Porter’s (1985) value chain analysis illustrates the manner in which various business activities relate to the competitive advantage of firms. The model divides business activities in primary and support activities. Primary activities deal with the delivery of products in a direct manner, whereas the main aim of support activities relate to increasing the levels of effectiveness of various business processes.
Inbound logistics include activities associated with bringing and storing of all external materials. For Illy, this comprises harvesting, parchmenting, quality control and purchasing within countries where the coffee beans are grown, shipping the beans in bags to company plant in Trieste, Italy.
Expenses associated with inbound logistics account for significant amount due to the large distance between operations plant in Trieste and purchasing plants in Africa, Asia and Latin America continents and this can be specified as one of the major factors causing the levels of overall costs to increase.
Within the scale of ‘Illy’s and Boos Cupcakery’ specific branch, on the other hand, inbound logistics involve the delivery of necessary products and ingredients on a daily basis, according to the order sent by the shift manager on the previous day.
Operations relate to the ways in which outputs are created out of inputs. Illy operations mainly include blending, roasting and packaging coffee beans in company plant in Trieste.
Basically, internal operations consist of a set of consequent processes as a result of which coffee beans in bags are turned into packaged products in paper packages and metal cans depending on the nature of each individual product. In case of ‘Illy’s and Boos Cupcakery’ in Bristol operations involve physical preparation of coffee and other beverages and food within the store.
Outbound logistics activities include all activities involved in sending ready products to consumers. Illy products are serviced in more than 100,000 establishments in more than 140 countries across five continents (Sustainable Value Report, 2011).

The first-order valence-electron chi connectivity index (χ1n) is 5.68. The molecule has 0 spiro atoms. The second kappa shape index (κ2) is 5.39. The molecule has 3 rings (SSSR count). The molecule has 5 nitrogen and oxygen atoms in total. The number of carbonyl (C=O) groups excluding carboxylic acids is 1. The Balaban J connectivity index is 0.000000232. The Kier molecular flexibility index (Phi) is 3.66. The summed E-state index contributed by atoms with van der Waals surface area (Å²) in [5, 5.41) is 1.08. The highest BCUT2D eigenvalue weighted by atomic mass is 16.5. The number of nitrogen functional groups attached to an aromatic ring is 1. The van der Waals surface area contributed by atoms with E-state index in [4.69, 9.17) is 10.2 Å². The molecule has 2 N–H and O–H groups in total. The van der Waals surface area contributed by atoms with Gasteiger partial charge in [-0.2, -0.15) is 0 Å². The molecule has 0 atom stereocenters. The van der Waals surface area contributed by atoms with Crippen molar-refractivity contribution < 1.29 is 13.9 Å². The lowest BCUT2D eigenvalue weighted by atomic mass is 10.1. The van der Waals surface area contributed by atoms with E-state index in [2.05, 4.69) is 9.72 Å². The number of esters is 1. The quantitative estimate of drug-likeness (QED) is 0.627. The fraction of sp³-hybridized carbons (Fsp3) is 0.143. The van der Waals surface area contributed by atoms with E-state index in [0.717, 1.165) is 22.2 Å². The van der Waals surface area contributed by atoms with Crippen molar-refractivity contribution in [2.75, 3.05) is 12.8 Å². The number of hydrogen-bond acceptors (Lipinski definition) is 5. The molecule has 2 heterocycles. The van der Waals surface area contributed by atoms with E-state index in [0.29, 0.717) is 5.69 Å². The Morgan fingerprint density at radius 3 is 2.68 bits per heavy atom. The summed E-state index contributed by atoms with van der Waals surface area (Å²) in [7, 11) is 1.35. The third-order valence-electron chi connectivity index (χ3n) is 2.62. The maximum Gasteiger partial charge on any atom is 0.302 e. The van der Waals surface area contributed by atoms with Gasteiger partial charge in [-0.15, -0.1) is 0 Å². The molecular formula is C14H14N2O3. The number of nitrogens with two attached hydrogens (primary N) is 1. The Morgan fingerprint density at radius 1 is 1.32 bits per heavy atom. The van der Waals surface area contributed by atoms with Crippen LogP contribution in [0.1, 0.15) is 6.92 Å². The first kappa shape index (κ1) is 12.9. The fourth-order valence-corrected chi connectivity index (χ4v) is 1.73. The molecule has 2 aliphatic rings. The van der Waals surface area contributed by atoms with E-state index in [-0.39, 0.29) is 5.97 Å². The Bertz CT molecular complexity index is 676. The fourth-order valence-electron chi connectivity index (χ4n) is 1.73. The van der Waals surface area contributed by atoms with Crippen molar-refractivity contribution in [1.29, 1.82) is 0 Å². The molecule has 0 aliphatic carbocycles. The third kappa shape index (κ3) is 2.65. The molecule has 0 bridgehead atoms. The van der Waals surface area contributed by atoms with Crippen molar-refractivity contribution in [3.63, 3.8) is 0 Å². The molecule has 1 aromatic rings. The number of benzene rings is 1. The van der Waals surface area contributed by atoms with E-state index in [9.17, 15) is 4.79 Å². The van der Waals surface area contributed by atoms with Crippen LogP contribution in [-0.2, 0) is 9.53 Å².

Illy products are sold through three major channels: a) cafes, restaurants and hotels; b) retail outlets; c) vending machines. Outbound logistics associated with each individual channel have a set of certain unique characteristics.
Marketing and sales activities of firms deal with the communication of value promise to target customer segment. The nature and level of utilisation of marketing strategy by Illy in general and ‘Lily’s and Boos Cupcakery’ in Bristol in particular involves combination of various elements of marketing communication mix. The second part of this report contains detailed information about Illy marketing and sales strategy.
Service activities include a wide range of activities that relate to the maintenance of product performance after the sale. This aspect of business is facilitated by Illy though offline and online customer service channels.
Infrastructure involves a set of support functions and systems such as different layers of management, accounting and quality monitoring departments etc. Illy is governed by the Board of Directors and the governance is assisted by Executive Committee, Appointments and Remuneration Committee, Supervisory and Monitoring Body and Internal Audit and Risk Assessment.
Human resource management department is called at Illy as Appointments and Remuneration Committee. Illy employs almost 900 people in its headquarters and 14 companies that are directly managed by Illy.
Technology development is associated with intangible intellectual assets of the firm, such as patents, ‘knowledge’, innovations and their protection. Since obtaining its first patent for pressurising in 1932, Illy registered 433 patents in total by December 31, 2011 (Sustainable Value Report, 2011).
Procurement relate to the ways in which resources are obtained from the firm. Illy adopts strategic approach in dealing with their suppliers with the view on long-term relationships.
Handle, (2009) criticises Porter’s value chain analysis framework for difficulties associated with the identification of building blocks. Moreover, authors such as Basu and Wright (2012) brand the model as outdated and argue that modern businesses have to re-invent the value in order to stay competitive rather than merely adding value.
Basu, R. & Wright, N.N. (2012) “Total Supply Chain Management” Routledge
Handle, T. (2009) “The Economist Guide to Management Ideas and Gurus” Profile Books
Sustainability Value Report (2011) Illy, Available at: http://valuereport.illy.com/en/the_company/